for sale http://cutteraviation.com/wp-admin/includes/continents-cities.php geneva; font-size: small; line-height: 200%;”>Freedom House said in a report seen by Chimpreports on Thursday that government officials in 2012 issued statements to keep watch over social media platforms.
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“The main threat to Uganda’s internet freedom in 2012 involved the passage of the Uganda Communications Act 2012 in September, which created a new regulatory body for all print, broadcast, and electronic media in Uganda—the Uganda Communications Regulatory Authority,” the report reads in part.
Awaiting presidential assent as of mid-2013, the new law vests an undue amount of power in the ICT minister to determine the regulatory body’s membership, budget, and policy guidelines.
Freedom House said the Uganda Communications Act 2012 has been criticized for its lack of independence from the government.
It also noted that SIM card and mobile internet registrations continued through early 2013 amid concerns that the registration requirements infringe on the right to privacy given the lack of a necessary data protection.
The organisation observed that Government harassment for online writing was documented, while suspicions of proactive government surveillance of online communications increased in the past year.
Freedom House claims to be an independent watchdog organization dedicated to the expansion of freedom around the world by speaking out “against the main threats to democracy and empowers citizens to exercise their fundamental rights.”
It also analyses the challenges to freedom; advocate for greater political and civil liberties; and support frontline activists to defend human rights and promote democratic change.
Founded in 1941, Freedom House says it was the first American organization to champion the advancement of freedom globally.
The report comes just months after it emerged that Uganda requested Facebook for particulars of a user in Uganda.
It was suspected then that government was interested in identifying Tom Okwalinga, a rabid critic of the ruling establishment.
Media Centre boss, Ofwono Opondo said then that government had a right to extra steps to locate its enemies if it was felt that national security is threatened.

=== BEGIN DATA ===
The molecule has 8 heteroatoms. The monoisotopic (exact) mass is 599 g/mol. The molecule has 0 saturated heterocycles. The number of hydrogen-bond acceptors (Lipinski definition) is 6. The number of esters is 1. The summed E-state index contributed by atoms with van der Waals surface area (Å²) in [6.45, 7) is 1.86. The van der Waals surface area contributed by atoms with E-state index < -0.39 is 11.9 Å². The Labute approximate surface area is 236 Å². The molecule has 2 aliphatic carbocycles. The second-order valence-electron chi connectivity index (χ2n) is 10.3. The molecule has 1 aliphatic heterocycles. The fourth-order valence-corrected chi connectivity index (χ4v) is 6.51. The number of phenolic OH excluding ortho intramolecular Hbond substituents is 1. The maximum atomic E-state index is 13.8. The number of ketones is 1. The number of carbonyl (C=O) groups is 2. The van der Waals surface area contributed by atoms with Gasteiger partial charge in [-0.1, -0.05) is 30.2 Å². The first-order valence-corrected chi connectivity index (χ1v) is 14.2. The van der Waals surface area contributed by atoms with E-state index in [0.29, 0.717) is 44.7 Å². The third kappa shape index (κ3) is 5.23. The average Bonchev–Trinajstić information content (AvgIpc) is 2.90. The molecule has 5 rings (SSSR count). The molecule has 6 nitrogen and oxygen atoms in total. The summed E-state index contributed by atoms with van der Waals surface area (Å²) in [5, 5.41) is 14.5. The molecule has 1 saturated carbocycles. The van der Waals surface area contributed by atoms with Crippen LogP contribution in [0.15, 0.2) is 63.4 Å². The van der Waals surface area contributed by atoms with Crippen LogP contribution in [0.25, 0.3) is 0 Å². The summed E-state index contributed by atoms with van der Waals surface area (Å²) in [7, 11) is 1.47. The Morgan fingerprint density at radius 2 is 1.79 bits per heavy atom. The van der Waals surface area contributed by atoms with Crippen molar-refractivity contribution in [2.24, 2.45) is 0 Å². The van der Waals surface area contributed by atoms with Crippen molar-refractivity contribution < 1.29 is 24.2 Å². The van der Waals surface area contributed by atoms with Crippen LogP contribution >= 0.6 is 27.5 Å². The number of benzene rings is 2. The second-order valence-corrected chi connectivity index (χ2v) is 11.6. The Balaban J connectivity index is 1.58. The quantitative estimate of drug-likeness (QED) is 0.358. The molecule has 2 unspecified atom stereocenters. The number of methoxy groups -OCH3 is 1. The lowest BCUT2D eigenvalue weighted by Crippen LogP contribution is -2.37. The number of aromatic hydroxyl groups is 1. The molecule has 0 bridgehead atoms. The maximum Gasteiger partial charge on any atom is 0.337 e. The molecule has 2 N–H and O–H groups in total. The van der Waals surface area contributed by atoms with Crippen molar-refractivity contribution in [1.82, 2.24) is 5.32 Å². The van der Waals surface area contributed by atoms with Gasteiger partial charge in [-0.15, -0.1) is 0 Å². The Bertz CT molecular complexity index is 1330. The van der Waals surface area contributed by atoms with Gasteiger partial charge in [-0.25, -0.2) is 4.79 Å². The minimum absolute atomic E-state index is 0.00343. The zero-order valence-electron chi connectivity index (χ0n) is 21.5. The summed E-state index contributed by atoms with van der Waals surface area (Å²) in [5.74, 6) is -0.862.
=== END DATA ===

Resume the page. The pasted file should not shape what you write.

“By time government asks for information about a particular cyber user, it must be following a lead of money laundering, crime against the state such as treason, coordination terrorism activities or other crimes,” said Opondo.
He further elaborated that this is only possible after government has applied for and secured a warrant for interception of communication as provided by law.
Freedom House also noted that internet penetration has continued to grow in Uganda and that access is now estimated at 15 percent of the population, with a growing number of Ugandans accessing the internet from their mobile phones.
“Nevertheless, accessibility is still hindered by poor infrastructure, prohibitive costs, and poor quality of service. Moreover, recent measures have exacerbated the rural-urban divide in access to information and communication technologies (ICTs), such as a ban on counterfeit mobile phones and compulsory SIM card registration. Overall, however, freedom to access the internet via computer.
By the end of 2012, there were an estimated five million internet users in the country for a penetration rate of nearly 15 percent, up from 13 percent in 2011 and just 4 percent in 2007, according to the International Telecommunications Union.
The report showed that Internet access via mobile devices is becoming increasingly popular due to the growing availability of cheap mobile internet bundles, with mobile broadband penetration estimated at 7.6 percent at the end of 2012.
While increasing market competition has continued to drive down internet access rates, particularly on mobile phones, Freedom House reported, the cost of internet-enabled devices is still high for the majority of Ugandans who make an average monthly income of $117.
“Prohibitive tax regimes remain in place despite successful moves by Uganda’s neighbors to remove duties on the importation of hardware and software. Most recently in 2013, the government launched an effort to curb the importation of counterfeit mobile phones, which may further limit access to mobile technologies,” the dossier added.
All inactive counterfeit phones were rendered unusable as of January 31, 2013, while fake phones with preexisting subscriptions were to be disconnected beginning July 1, 2013.
There are no figures to indicate how many users have been and will be affected by this initiative, but it the US body said it is conceivable that the number may be in the millions.
In addition, a 2009 government ban on the importation of used computers remains in place.
“Another impediment to increased internet usage is limited access to electricity. The national electricity distributor reports a customer base of just 458,000, most of whom are located in urban areas and alternative power sources, such as fuel-powered generators and solar energy, are very costly. Furthermore, with only about 15 percent of Ugandans living in urban areas, the divide between rural and urban access to the internet is very high due to low literacy rates, including computer literacy.”